As a hybrid workforce emerges, organizations would greatly benefit from a paperless workplace
By Brooke Bento
The employment landscape and how employees approach their day-to-day work lives have been completely disrupted this past year. From logistics to hiring to mental health awareness, the pandemic has accelerated change and given way to transformation.
Organizations are currently exploring hybrid working models, as 82% of employees say they want to continue working remotely at least once per week even after the threat of the pandemic is over. Even among smaller companies, workplace trends will continue to shift toward frequent -if not daily -remote work.
HR professionals around the globe are now at the forefront of leading the changing workplace. As companies adopt new models of hybrid work, HR professionals have a three-fold responsibility to aid in the transition:
- 1. They must help employees re-adjust.
- 2. They need to catch up with work and process backflow issues.
3. They need to securely modify HR processes so companies can keep up in today’s evolving workplace.
HR leaders and their departments are being called upon to manage the employee records of a distributed workforce efficiently and seamlessly. Interviews, onboarding processes, quarterly and annual reviews, and exit discussions are just a few of the things HR must now manage from afar or in a hybrid work setting. They also need to adhere to and streamline all documentation related to individual state or country employment law and mandates.
Paper documents are inherently risky since they are easy to misplace. New employee regulations are increasing the amount of time employment records should be stored, leaving physical storage spaces for paper records to become potentially difficult to organize, track, and manage. In fact, as much as 7.5% of all paper documents are lost. In today’s landscape where additional paperwork created through the expansion of hybrid workforces may cripple businesses or cause them to miss something significant, and streamlining the entire HR ecosystem process is a must.
These seven best practices can help in the transition to a paperless workplace.
- Take an inventory of digital and paper documents to get an understanding of what needs to be digitized and streamlined.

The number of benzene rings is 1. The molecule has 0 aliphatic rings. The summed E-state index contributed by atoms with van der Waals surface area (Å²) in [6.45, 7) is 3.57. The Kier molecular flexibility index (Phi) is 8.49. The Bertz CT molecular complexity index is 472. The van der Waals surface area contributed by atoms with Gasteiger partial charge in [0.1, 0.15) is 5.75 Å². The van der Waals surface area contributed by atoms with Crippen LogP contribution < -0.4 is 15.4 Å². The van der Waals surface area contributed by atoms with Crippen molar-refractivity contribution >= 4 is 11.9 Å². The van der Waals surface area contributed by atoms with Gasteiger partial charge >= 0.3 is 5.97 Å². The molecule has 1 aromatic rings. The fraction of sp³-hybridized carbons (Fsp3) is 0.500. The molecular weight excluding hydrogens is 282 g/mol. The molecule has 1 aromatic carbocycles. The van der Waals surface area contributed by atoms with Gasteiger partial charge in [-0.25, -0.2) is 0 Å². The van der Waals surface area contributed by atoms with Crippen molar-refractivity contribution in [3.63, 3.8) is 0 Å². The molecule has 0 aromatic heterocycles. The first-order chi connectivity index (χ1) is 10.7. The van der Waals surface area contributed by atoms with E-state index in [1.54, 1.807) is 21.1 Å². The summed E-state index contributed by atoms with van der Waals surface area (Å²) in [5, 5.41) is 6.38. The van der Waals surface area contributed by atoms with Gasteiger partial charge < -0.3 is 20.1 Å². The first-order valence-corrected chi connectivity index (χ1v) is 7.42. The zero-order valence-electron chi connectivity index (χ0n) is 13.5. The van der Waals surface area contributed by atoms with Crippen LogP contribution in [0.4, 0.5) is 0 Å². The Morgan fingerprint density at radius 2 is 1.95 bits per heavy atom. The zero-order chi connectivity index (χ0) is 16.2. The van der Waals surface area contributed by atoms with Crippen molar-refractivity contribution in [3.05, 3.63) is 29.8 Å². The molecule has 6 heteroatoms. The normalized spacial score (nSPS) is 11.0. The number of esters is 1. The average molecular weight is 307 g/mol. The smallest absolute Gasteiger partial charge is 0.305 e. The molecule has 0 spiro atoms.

- Understand the laws governing HR records to determine the processes for the varying documents and how long they need to be kept.
- Establish a singular employee records management system where documents live digitally.
- Choose a system that makes it is easy to add digitized documents to the cloud so they can be accessed at any time.
- Create a process for each paper document to be scanned and uploaded to the online system.
- Provide a clear audit trail for digital files in order to meet all regulatory requirements.
- Begin the process of creating documents digitally from the start.
In general, documentation should be accessible remotely and electronically, and filed and indexed correctly in the organization’s digital data management system the first time. Remember that data is only as useful as its owners’ ability to access, manipulate, and share it when needed.
It’s HR’s responsibility to help employees adjust to the disrupted workplace and newly implemented digital policies. With all of the changes employees have adapted to in the past year and a half, it’s important to educate them on why taking record management to a fully digital system considerably aids further transitions.
The fact is searching for paper documents is extremely time-consuming and 46% of employees say it’s challenging to find the paperwork they need. HR needs to communicate to employees so they understand how a digitized system ultimately reduces work for them by making processes easier and faster in the long run.
In order to ensure a smooth transition process when onboarding a digital document system, HR can also create a change-management plan to help employees understand new policies and feel comfortable implementing them. The plan should address the goals, existing processes and technology, what’s changing, an overall timeline, and training for employees.
To handle any post-pandemic paper buildup, documents need to be scanned, read, cataloged, and understood immediately. However, filing, sorting, and scanning documents is labor-intensive. Automation and data-led processes can reduce the time spent while improving accuracy. Document management systems that are capable of making sense of and even “learning” (via artificial intelligence) the different content types and varying information structures can be invaluable.
A seismic shift has taken place in today’s workplace, catapulting HR’s role as change agents for digital transformation. As companies grapple with new hybrid work models, HR-related issues and documentation will continue to become more complex. Implementing a digital employee records management system can streamline HR processes for the evolving workplace and help employees become more efficient across departments.
Brooke Bento is chief of staff and vice president of talent at Ripcord.